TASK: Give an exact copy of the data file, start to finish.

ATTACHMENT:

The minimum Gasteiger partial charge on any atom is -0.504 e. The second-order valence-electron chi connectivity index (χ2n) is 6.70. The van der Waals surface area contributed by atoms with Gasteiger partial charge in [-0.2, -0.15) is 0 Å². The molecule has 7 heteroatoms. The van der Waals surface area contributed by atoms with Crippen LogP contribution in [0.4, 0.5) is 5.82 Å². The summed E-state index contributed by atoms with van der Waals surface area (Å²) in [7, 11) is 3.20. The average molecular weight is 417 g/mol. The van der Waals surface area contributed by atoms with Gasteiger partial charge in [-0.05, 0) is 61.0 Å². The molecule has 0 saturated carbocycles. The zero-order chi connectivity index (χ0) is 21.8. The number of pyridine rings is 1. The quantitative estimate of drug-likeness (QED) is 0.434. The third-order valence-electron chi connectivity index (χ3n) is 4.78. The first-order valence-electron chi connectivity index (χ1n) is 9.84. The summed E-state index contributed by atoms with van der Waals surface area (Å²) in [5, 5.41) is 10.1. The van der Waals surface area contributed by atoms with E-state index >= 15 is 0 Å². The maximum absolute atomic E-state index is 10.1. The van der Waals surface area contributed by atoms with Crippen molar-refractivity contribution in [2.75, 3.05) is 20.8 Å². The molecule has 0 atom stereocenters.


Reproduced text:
The minimum Gasteiger partial charge on any atom is -0.504 e. The second-order valence-electron chi connectivity index (χ2n) is 6.70. The van der Waals surface area contributed by atoms with Gasteiger partial charge in [-0.2, -0.15) is 0 Å². The molecule has 7 heteroatoms. The van der Waals surface area contributed by atoms with Crippen LogP contribution in [0.4, 0.5) is 5.82 Å². The summed E-state index contributed by atoms with van der Waals surface area (Å²) in [7, 11) is 3.20. The average molecular weight is 417 g/mol. The van der Waals surface area contributed by atoms with Gasteiger partial charge in [-0.05, 0) is 61.0 Å². The molecule has 0 saturated carbocycles. The zero-order chi connectivity index (χ0) is 21.8. The number of pyridine rings is 1. The quantitative estimate of drug-likeness (QED) is 0.434. The third-order valence-electron chi connectivity index (χ3n) is 4.78. The first-order valence-electron chi connectivity index (χ1n) is 9.84. The summed E-state index contributed by atoms with van der Waals surface area (Å²) in [5, 5.41) is 10.1. The van der Waals surface area contributed by atoms with E-state index >= 15 is 0 Å². The maximum absolute atomic E-state index is 10.1. The van der Waals surface area contributed by atoms with Crippen molar-refractivity contribution in [2.75, 3.05) is 20.8 Å². The molecule has 0 atom stereocenters.